DriftCatcher: Understanding Implicit Social Context in Electronic Communication
| Papers: MIT Masters Thesis, INTERACT 2003 |

My master's thesis was about social context conveyed in email. Can a computer recognize social intentions in electronic communication? I built a SVM classifiers on a training data set of email, to recognize 8 social contexts (informing, inquiring, supportive, etc.), and a personal social network modeling agent system. I then built a webmail client, DriftCatcher, that utilizes this information to display email in social terms rather than the current temporal context of mail browsers. I also ran a user study to evaluate how the addition of social context in the email interface helps people understand and use their social networks.

Modeling User Intentions for HCI Applications

LAFCam: Leveraging Affective Feedback Camcorder
| Paper: CHI 2002 | Website: more details |

This is a system for recording and editing home video, and is an example of a digital appliance that senses the user and the environment in order to have a better opportunity to enhance the user's experience. LAFCam facilitates the process of browsing and provide automatic editing features by indexing where the camera operator laughed and visualizing the skin conductivity and facial expressions as indicators of interesting footage in the editing session.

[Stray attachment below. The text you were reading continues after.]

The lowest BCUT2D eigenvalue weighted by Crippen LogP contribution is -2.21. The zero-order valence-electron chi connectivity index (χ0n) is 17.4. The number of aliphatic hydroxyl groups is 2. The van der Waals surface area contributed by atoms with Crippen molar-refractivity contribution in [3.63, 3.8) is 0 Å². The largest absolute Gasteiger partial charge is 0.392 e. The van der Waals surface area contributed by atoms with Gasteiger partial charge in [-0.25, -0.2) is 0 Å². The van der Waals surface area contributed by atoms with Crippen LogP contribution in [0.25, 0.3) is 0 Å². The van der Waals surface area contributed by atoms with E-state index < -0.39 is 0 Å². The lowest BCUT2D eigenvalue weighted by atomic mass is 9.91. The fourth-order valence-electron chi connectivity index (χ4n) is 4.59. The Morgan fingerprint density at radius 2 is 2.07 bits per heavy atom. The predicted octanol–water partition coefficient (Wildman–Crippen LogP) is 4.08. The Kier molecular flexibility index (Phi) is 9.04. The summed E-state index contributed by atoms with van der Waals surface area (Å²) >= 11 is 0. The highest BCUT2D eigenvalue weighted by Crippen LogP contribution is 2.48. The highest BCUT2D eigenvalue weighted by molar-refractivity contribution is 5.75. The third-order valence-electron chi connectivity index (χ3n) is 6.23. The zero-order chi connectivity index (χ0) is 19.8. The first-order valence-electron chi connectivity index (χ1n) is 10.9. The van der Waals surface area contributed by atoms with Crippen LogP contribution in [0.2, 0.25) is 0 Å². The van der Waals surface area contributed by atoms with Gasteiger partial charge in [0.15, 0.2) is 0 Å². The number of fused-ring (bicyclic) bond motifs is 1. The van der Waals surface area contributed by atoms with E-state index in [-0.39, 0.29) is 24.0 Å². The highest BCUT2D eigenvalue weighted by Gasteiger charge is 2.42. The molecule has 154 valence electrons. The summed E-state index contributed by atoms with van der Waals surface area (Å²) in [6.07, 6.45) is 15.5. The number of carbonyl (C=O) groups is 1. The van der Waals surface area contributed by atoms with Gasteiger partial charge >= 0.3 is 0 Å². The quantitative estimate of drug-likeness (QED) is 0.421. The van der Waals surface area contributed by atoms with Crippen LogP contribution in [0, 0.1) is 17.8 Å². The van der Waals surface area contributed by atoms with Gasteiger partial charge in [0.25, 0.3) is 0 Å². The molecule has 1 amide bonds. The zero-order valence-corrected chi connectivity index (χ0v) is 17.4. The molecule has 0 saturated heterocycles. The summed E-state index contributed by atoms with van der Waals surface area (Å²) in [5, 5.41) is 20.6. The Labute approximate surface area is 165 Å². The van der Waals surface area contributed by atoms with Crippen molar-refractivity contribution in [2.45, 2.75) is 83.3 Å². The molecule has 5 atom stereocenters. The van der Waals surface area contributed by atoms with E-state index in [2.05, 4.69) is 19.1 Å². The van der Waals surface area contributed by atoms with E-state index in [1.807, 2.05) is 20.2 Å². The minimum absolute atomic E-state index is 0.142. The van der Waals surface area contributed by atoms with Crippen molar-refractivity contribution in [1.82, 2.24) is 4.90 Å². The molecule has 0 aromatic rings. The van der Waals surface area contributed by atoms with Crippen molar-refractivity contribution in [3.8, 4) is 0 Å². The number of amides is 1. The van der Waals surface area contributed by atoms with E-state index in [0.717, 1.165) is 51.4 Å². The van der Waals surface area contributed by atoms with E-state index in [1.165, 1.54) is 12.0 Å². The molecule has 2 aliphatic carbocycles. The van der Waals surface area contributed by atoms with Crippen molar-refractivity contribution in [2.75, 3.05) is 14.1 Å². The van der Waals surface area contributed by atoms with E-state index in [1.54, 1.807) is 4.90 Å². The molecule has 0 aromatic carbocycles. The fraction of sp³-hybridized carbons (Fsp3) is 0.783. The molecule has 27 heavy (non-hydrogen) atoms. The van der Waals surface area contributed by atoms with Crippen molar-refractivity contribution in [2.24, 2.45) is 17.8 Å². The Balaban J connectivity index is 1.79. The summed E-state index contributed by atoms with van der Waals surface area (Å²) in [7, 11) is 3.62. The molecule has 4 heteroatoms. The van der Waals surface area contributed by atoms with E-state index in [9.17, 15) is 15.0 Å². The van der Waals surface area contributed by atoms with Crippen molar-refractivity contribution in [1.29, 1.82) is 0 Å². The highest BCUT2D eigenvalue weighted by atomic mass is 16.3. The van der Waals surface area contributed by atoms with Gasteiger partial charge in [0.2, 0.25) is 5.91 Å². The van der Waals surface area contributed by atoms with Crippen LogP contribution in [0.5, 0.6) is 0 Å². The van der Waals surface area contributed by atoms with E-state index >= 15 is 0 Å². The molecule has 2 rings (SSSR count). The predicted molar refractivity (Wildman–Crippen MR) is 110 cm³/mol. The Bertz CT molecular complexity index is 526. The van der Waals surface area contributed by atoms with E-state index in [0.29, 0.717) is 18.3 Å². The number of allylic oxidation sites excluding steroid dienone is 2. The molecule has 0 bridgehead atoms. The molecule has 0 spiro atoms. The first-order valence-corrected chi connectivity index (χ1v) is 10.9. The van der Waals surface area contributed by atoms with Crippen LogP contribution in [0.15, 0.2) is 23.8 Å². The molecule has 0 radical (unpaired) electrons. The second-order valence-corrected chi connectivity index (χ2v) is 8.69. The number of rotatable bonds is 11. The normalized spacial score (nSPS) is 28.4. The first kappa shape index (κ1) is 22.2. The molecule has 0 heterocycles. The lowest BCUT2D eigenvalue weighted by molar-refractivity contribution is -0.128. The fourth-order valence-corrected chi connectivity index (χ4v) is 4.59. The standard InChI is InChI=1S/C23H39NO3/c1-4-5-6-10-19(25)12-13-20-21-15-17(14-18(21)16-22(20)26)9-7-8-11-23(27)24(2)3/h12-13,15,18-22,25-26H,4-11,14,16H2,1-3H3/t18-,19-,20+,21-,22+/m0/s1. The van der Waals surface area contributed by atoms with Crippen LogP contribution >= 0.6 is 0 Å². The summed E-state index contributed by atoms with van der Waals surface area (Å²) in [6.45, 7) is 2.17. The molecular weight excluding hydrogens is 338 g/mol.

Cheese
| Paper: CHI 2001 |

Cheese extends conventional web interfaces, that responsd to and consider only mouse clicks when defining a user model, and takes into account all mouse movements on a page as an additional layer of information for inferring user interest. We have developed a straightforward way to record all mouse movements on a page, and conducted a user study to analyze and investigate mouse behavior trends. Certain mouse behaviors were found to be common across many users, and are useful for content providers by increasing the effectiveness of their interface design.

Eye-aRe
| Paper: CHI 2001 |

This is a glasses-mounted eye motion detection device. It is designed to detect and communicate the intentional information conveyed in eye movement. Eye-aRe notices patterns of eye motion like gazing (that indicates attention) and blink rate (that can indicate stress level). It stores this information, and then transfers it to various external devices in order to promote an enriched experience with the environment.